Among the small number of cases that make it to trial, very few defendants are put on the stand and fewer have their cases televised. According to Vera Institute of Justice’s Insha Rahman, Rittenhouse was given the opportunity to be seen as a whole human being by the jury, and portions of the public, not only because of his testimony, but because, “they got to see him cry. They got to see him have emotion. They got to see his family.” Rahman spoke with PBS NewsHour’s Nicole Ellis right after the verdict on Nov. 19.
Rittenhouse was acquitted of all five charges against him after pleading self-defense in the deadly Kenosha shootings that became a flashpoint in the debate over guns, vigilantism and racial injustice in the U.S.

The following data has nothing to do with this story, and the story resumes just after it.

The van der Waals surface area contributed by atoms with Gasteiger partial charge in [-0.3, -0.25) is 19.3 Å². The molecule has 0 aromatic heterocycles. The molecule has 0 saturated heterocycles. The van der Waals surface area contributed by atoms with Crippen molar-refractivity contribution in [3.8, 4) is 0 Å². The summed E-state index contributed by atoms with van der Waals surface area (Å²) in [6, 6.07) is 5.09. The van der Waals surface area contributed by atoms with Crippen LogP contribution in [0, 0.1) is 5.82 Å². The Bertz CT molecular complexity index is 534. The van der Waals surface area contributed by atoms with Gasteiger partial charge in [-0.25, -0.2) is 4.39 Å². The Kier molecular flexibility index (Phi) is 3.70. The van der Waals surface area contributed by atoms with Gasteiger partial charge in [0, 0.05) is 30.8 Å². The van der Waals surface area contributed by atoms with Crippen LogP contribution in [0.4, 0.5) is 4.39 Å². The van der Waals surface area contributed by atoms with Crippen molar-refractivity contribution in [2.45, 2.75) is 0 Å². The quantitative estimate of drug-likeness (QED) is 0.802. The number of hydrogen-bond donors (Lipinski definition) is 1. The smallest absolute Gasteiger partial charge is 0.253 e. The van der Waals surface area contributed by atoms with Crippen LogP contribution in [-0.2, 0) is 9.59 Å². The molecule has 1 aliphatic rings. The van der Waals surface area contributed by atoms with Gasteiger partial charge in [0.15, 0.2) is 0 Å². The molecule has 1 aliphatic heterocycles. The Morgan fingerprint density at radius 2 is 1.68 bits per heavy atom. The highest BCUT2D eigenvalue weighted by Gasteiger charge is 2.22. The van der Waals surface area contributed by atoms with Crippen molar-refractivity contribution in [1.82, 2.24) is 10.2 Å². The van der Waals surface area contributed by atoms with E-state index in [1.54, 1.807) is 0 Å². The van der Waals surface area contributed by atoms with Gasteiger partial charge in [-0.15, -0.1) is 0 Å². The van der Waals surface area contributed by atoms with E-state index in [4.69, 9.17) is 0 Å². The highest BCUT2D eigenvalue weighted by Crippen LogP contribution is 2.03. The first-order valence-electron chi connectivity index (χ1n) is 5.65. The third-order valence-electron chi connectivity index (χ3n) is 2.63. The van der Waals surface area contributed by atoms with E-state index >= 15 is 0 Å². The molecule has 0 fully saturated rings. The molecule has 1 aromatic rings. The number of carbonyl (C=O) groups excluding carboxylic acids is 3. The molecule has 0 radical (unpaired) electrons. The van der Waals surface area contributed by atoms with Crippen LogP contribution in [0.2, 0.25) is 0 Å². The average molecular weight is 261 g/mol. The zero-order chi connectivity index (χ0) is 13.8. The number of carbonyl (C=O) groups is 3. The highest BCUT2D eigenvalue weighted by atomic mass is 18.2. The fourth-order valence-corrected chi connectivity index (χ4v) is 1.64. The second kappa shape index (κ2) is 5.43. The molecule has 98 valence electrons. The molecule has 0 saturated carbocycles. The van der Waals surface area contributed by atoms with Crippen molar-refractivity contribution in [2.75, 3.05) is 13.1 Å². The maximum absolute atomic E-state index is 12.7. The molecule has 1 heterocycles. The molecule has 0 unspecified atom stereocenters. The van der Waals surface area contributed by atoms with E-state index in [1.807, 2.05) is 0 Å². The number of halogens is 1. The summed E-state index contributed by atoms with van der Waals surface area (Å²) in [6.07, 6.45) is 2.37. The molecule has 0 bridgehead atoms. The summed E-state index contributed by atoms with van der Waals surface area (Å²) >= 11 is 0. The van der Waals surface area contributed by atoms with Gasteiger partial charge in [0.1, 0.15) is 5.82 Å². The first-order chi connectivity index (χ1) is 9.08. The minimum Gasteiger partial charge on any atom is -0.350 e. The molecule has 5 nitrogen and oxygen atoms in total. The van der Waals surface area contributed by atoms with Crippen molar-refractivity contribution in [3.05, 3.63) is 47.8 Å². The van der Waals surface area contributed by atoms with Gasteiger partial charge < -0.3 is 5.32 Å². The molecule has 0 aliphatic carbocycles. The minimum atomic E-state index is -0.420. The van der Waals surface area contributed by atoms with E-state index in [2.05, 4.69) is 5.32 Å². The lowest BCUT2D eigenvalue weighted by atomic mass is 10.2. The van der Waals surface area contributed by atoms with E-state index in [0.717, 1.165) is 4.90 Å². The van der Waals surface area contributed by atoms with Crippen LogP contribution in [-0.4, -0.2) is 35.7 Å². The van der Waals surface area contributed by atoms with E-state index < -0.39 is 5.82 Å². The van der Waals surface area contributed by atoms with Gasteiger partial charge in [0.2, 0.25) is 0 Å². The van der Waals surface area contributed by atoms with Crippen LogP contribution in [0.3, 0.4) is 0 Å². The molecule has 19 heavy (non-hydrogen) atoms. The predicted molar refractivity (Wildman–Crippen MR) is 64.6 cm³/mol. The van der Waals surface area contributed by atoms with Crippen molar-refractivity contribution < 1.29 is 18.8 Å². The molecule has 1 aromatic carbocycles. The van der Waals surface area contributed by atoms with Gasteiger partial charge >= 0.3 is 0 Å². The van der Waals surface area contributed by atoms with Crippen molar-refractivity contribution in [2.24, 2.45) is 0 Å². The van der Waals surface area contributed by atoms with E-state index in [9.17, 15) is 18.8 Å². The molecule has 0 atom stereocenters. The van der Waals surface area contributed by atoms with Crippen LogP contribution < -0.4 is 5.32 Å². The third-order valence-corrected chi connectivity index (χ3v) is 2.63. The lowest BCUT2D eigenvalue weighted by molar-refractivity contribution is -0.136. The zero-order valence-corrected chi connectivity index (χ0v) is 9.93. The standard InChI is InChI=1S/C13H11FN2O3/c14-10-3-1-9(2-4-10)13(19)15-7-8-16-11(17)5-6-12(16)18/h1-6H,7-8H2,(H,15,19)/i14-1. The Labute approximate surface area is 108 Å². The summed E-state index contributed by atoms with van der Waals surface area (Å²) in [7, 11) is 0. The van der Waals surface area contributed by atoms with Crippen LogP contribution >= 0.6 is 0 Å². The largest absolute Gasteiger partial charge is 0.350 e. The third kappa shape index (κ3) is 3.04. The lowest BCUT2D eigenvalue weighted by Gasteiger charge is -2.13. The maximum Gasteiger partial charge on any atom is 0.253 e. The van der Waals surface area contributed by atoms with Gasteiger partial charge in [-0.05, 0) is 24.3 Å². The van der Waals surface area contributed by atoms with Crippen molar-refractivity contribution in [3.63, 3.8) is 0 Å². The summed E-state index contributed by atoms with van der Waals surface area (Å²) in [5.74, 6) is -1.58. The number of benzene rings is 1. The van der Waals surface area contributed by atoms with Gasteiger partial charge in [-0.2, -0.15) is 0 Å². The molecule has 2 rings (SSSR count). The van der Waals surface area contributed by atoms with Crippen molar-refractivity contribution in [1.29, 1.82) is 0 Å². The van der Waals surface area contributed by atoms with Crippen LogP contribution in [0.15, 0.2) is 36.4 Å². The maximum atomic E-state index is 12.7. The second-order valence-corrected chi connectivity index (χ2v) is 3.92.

He was charged with homicide, attempted homicide and reckless endangering for killing two men and wounding a third with an AR-style semi-automatic rifle in the summer of 2020 during a tumultuous night of protests over the shooting of a Black man, Jacob Blake, by a white Kenosha police officer.
Rittenhouse, a former police youth cadet, said he went to Kenosha to protect property from rioters. He is white, as were those he shot.
The anonymous jury, which appeared to be overwhelmingly white, deliberated for close to three and a half days.
Rittenhouse could have gotten life in prison if found guilty on the most serious charge, first-degree intentional homicide, or what some other states call first-degree murder. Two other charges each carried over 60 years behind bars.
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